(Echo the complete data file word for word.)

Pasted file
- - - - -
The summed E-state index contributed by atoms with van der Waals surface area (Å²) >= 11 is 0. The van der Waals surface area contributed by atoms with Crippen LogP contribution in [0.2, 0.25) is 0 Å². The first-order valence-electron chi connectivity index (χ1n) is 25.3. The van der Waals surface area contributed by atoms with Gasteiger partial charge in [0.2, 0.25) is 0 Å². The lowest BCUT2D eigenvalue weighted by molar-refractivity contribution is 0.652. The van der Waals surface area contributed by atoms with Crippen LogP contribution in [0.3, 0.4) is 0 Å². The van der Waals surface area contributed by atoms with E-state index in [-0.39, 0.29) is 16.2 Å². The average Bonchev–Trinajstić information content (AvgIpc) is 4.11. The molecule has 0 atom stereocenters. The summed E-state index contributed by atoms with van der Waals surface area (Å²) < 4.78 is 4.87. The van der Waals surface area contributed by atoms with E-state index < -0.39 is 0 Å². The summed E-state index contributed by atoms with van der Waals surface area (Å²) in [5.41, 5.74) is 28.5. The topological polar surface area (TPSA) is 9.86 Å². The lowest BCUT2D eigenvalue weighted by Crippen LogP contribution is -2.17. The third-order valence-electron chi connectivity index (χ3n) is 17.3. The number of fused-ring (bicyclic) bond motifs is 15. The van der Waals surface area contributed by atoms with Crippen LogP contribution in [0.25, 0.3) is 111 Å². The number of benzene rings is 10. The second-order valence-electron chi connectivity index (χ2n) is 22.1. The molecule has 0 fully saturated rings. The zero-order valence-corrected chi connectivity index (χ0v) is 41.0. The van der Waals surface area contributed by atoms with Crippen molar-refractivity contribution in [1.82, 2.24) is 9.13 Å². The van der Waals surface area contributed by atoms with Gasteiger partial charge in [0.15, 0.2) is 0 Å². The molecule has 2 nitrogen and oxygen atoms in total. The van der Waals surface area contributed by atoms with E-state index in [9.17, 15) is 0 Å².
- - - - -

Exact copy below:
The summed E-state index contributed by atoms with van der Waals surface area (Å²) >= 11 is 0. The van der Waals surface area contributed by atoms with Crippen LogP contribution in [0.2, 0.25) is 0 Å². The first-order valence-electron chi connectivity index (χ1n) is 25.3. The van der Waals surface area contributed by atoms with Gasteiger partial charge in [0.2, 0.25) is 0 Å². The lowest BCUT2D eigenvalue weighted by molar-refractivity contribution is 0.652. The van der Waals surface area contributed by atoms with Crippen LogP contribution in [0.3, 0.4) is 0 Å². The van der Waals surface area contributed by atoms with E-state index in [-0.39, 0.29) is 16.2 Å². The average Bonchev–Trinajstić information content (AvgIpc) is 4.11. The molecule has 0 atom stereocenters. The summed E-state index contributed by atoms with van der Waals surface area (Å²) < 4.78 is 4.87. The van der Waals surface area contributed by atoms with E-state index < -0.39 is 0 Å². The summed E-state index contributed by atoms with van der Waals surface area (Å²) in [5.41, 5.74) is 28.5. The topological polar surface area (TPSA) is 9.86 Å². The lowest BCUT2D eigenvalue weighted by Crippen LogP contribution is -2.17. The third-order valence-electron chi connectivity index (χ3n) is 17.3. The number of fused-ring (bicyclic) bond motifs is 15. The van der Waals surface area contributed by atoms with Crippen LogP contribution in [0.25, 0.3) is 111 Å². The number of benzene rings is 10. The second-order valence-electron chi connectivity index (χ2n) is 22.1. The molecule has 0 fully saturated rings. The zero-order valence-corrected chi connectivity index (χ0v) is 41.0. The van der Waals surface area contributed by atoms with Crippen molar-refractivity contribution in [1.82, 2.24) is 9.13 Å². The van der Waals surface area contributed by atoms with Gasteiger partial charge in [0.15, 0.2) is 0 Å². The molecule has 2 nitrogen and oxygen atoms in total. The van der Waals surface area contributed by atoms with E-state index in [9.17, 15) is 0 Å².